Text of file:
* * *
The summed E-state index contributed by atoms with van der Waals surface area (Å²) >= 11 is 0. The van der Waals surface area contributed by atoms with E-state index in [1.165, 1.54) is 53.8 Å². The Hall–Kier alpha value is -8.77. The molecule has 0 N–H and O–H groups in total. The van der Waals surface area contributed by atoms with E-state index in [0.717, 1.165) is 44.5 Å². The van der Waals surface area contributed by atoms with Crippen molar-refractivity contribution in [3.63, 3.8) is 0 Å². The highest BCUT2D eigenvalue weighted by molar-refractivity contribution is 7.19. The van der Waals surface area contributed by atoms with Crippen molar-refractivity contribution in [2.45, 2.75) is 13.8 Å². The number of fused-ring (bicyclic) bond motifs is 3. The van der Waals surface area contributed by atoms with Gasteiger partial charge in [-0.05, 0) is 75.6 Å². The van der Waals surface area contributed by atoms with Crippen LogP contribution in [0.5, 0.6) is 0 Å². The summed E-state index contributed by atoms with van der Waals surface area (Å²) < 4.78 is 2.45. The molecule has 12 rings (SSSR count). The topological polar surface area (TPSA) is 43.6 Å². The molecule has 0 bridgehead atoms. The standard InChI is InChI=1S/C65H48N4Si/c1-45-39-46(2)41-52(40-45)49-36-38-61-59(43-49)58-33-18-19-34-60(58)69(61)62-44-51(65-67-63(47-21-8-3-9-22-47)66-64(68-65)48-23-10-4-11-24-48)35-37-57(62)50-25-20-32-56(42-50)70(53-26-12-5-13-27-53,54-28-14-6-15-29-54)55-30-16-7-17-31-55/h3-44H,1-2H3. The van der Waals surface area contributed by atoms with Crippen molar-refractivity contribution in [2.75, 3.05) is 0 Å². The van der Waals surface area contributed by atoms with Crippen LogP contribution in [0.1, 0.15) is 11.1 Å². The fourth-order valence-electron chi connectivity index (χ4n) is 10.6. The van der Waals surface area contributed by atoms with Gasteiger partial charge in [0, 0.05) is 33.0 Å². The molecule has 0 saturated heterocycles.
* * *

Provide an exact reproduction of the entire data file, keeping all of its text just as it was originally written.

The summed E-state index contributed by atoms with van der Waals surface area (Å²) >= 11 is 0. The van der Waals surface area contributed by atoms with E-state index in [1.165, 1.54) is 53.8 Å². The Hall–Kier alpha value is -8.77. The molecule has 0 N–H and O–H groups in total. The van der Waals surface area contributed by atoms with E-state index in [0.717, 1.165) is 44.5 Å². The van der Waals surface area contributed by atoms with Crippen molar-refractivity contribution in [3.63, 3.8) is 0 Å². The highest BCUT2D eigenvalue weighted by molar-refractivity contribution is 7.19. The van der Waals surface area contributed by atoms with Crippen molar-refractivity contribution in [2.45, 2.75) is 13.8 Å². The number of fused-ring (bicyclic) bond motifs is 3. The van der Waals surface area contributed by atoms with Gasteiger partial charge in [-0.05, 0) is 75.6 Å². The van der Waals surface area contributed by atoms with Crippen LogP contribution in [0.5, 0.6) is 0 Å². The summed E-state index contributed by atoms with van der Waals surface area (Å²) < 4.78 is 2.45. The molecule has 12 rings (SSSR count). The topological polar surface area (TPSA) is 43.6 Å². The molecule has 0 bridgehead atoms. The standard InChI is InChI=1S/C65H48N4Si/c1-45-39-46(2)41-52(40-45)49-36-38-61-59(43-49)58-33-18-19-34-60(58)69(61)62-44-51(65-67-63(47-21-8-3-9-22-47)66-64(68-65)48-23-10-4-11-24-48)35-37-57(62)50-25-20-32-56(42-50)70(53-26-12-5-13-27-53,54-28-14-6-15-29-54)55-30-16-7-17-31-55/h3-44H,1-2H3. The van der Waals surface area contributed by atoms with Crippen molar-refractivity contribution in [2.75, 3.05) is 0 Å². The van der Waals surface area contributed by atoms with Crippen LogP contribution in [0.1, 0.15) is 11.1 Å². The fourth-order valence-electron chi connectivity index (χ4n) is 10.6. The van der Waals surface area contributed by atoms with Gasteiger partial charge in [0, 0.05) is 33.0 Å². The molecule has 0 saturated heterocycles.